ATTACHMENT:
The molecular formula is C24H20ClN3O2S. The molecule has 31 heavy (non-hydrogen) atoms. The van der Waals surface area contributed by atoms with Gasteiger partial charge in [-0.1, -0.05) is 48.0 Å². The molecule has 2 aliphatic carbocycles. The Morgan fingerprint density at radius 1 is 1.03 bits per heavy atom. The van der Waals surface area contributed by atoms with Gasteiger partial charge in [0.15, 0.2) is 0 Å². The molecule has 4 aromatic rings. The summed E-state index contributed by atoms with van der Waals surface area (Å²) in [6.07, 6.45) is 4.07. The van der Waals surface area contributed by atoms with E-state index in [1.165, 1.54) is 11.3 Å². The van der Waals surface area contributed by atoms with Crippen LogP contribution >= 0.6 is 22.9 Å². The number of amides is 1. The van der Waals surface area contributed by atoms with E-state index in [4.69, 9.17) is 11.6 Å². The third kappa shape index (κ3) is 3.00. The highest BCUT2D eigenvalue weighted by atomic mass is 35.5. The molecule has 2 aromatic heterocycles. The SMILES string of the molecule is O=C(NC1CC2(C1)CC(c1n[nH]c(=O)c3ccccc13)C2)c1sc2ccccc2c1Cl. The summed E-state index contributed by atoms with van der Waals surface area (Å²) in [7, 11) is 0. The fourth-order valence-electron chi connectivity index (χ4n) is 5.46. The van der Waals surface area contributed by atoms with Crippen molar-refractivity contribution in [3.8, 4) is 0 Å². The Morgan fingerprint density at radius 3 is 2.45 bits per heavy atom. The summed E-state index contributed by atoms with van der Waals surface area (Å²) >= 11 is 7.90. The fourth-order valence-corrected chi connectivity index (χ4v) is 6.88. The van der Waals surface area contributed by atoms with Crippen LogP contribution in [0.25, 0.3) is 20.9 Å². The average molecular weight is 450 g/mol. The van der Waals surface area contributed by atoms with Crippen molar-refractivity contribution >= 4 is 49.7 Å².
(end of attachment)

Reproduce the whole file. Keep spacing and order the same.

The molecular formula is C24H20ClN3O2S. The molecule has 31 heavy (non-hydrogen) atoms. The van der Waals surface area contributed by atoms with Gasteiger partial charge in [-0.1, -0.05) is 48.0 Å². The molecule has 2 aliphatic carbocycles. The Morgan fingerprint density at radius 1 is 1.03 bits per heavy atom. The van der Waals surface area contributed by atoms with Gasteiger partial charge in [0.15, 0.2) is 0 Å². The molecule has 4 aromatic rings. The summed E-state index contributed by atoms with van der Waals surface area (Å²) in [6.07, 6.45) is 4.07. The van der Waals surface area contributed by atoms with E-state index in [1.165, 1.54) is 11.3 Å². The van der Waals surface area contributed by atoms with Crippen LogP contribution >= 0.6 is 22.9 Å². The number of amides is 1. The van der Waals surface area contributed by atoms with E-state index in [4.69, 9.17) is 11.6 Å². The third kappa shape index (κ3) is 3.00. The highest BCUT2D eigenvalue weighted by atomic mass is 35.5. The molecule has 2 aromatic heterocycles. The SMILES string of the molecule is O=C(NC1CC2(C1)CC(c1n[nH]c(=O)c3ccccc13)C2)c1sc2ccccc2c1Cl. The summed E-state index contributed by atoms with van der Waals surface area (Å²) in [7, 11) is 0. The fourth-order valence-electron chi connectivity index (χ4n) is 5.46. The van der Waals surface area contributed by atoms with Crippen molar-refractivity contribution in [3.8, 4) is 0 Å². The Morgan fingerprint density at radius 3 is 2.45 bits per heavy atom. The summed E-state index contributed by atoms with van der Waals surface area (Å²) >= 11 is 7.90. The fourth-order valence-corrected chi connectivity index (χ4v) is 6.88. The van der Waals surface area contributed by atoms with Crippen LogP contribution in [0.25, 0.3) is 20.9 Å². The average molecular weight is 450 g/mol. The van der Waals surface area contributed by atoms with Crippen molar-refractivity contribution >= 4 is 49.7 Å².